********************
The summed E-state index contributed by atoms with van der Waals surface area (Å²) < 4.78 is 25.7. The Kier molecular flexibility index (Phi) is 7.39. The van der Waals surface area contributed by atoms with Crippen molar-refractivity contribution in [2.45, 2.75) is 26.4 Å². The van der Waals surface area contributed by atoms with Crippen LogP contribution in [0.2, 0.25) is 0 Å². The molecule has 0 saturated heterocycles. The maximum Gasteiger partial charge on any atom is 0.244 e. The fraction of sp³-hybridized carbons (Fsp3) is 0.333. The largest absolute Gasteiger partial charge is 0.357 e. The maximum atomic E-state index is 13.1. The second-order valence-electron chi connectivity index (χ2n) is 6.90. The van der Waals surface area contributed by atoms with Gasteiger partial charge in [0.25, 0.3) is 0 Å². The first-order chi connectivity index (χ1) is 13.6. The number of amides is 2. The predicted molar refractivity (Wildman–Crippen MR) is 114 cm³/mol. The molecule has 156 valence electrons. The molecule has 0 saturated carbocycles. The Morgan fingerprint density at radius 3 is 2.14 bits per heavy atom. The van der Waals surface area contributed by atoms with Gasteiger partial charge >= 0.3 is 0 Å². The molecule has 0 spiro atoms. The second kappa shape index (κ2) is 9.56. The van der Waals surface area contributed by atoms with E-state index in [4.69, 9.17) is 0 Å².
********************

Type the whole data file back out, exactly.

The summed E-state index contributed by atoms with van der Waals surface area (Å²) < 4.78 is 25.7. The Kier molecular flexibility index (Phi) is 7.39. The van der Waals surface area contributed by atoms with Crippen molar-refractivity contribution in [2.45, 2.75) is 26.4 Å². The van der Waals surface area contributed by atoms with Crippen LogP contribution in [0.2, 0.25) is 0 Å². The molecule has 0 saturated heterocycles. The maximum Gasteiger partial charge on any atom is 0.244 e. The fraction of sp³-hybridized carbons (Fsp3) is 0.333. The largest absolute Gasteiger partial charge is 0.357 e. The maximum atomic E-state index is 13.1. The second-order valence-electron chi connectivity index (χ2n) is 6.90. The van der Waals surface area contributed by atoms with Gasteiger partial charge in [0.25, 0.3) is 0 Å². The first-order chi connectivity index (χ1) is 13.6. The number of amides is 2. The predicted molar refractivity (Wildman–Crippen MR) is 114 cm³/mol. The molecule has 156 valence electrons. The molecule has 0 saturated carbocycles. The Morgan fingerprint density at radius 3 is 2.14 bits per heavy atom. The van der Waals surface area contributed by atoms with Gasteiger partial charge >= 0.3 is 0 Å². The molecule has 0 spiro atoms. The second kappa shape index (κ2) is 9.56. The van der Waals surface area contributed by atoms with E-state index in [4.69, 9.17) is 0 Å².